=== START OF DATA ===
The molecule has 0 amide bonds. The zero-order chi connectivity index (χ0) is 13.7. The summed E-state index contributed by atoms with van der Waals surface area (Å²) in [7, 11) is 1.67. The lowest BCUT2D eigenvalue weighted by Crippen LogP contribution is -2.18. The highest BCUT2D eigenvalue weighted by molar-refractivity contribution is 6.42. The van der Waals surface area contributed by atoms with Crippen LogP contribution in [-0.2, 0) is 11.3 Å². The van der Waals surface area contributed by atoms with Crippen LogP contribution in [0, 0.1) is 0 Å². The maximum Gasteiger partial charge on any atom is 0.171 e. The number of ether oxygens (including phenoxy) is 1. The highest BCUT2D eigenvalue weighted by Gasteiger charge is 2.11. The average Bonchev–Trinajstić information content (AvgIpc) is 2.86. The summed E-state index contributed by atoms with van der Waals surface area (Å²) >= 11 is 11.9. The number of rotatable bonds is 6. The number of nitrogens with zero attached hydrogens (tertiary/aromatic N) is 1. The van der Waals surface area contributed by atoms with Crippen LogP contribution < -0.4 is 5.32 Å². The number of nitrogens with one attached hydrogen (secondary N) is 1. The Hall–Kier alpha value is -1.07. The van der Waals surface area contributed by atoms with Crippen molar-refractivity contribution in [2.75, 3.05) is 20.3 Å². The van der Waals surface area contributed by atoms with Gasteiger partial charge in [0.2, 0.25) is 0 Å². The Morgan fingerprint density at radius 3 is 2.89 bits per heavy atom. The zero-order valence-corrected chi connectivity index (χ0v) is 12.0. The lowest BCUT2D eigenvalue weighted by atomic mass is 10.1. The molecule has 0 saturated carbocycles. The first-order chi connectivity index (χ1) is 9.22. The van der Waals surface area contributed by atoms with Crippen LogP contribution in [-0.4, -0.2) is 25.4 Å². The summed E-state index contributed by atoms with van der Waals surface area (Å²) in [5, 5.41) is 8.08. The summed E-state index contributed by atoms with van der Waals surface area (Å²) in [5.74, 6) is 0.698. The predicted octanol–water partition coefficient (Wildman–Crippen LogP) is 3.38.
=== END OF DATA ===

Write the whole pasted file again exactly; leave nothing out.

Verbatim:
The molecule has 0 amide bonds. The zero-order chi connectivity index (χ0) is 13.7. The summed E-state index contributed by atoms with van der Waals surface area (Å²) in [7, 11) is 1.67. The lowest BCUT2D eigenvalue weighted by Crippen LogP contribution is -2.18. The highest BCUT2D eigenvalue weighted by molar-refractivity contribution is 6.42. The van der Waals surface area contributed by atoms with Crippen LogP contribution in [-0.2, 0) is 11.3 Å². The van der Waals surface area contributed by atoms with Crippen LogP contribution in [0, 0.1) is 0 Å². The maximum Gasteiger partial charge on any atom is 0.171 e. The number of ether oxygens (including phenoxy) is 1. The highest BCUT2D eigenvalue weighted by Gasteiger charge is 2.11. The average Bonchev–Trinajstić information content (AvgIpc) is 2.86. The summed E-state index contributed by atoms with van der Waals surface area (Å²) >= 11 is 11.9. The number of rotatable bonds is 6. The number of nitrogens with zero attached hydrogens (tertiary/aromatic N) is 1. The van der Waals surface area contributed by atoms with Crippen LogP contribution < -0.4 is 5.32 Å². The number of nitrogens with one attached hydrogen (secondary N) is 1. The Hall–Kier alpha value is -1.07. The van der Waals surface area contributed by atoms with Crippen molar-refractivity contribution in [2.75, 3.05) is 20.3 Å². The van der Waals surface area contributed by atoms with Gasteiger partial charge in [0.2, 0.25) is 0 Å². The Morgan fingerprint density at radius 3 is 2.89 bits per heavy atom. The zero-order valence-corrected chi connectivity index (χ0v) is 12.0. The lowest BCUT2D eigenvalue weighted by atomic mass is 10.1. The molecule has 0 saturated carbocycles. The first-order chi connectivity index (χ1) is 9.22. The van der Waals surface area contributed by atoms with Crippen LogP contribution in [-0.4, -0.2) is 25.4 Å². The summed E-state index contributed by atoms with van der Waals surface area (Å²) in [5, 5.41) is 8.08. The summed E-state index contributed by atoms with van der Waals surface area (Å²) in [5.74, 6) is 0.698. The predicted octanol–water partition coefficient (Wildman–Crippen LogP) is 3.38.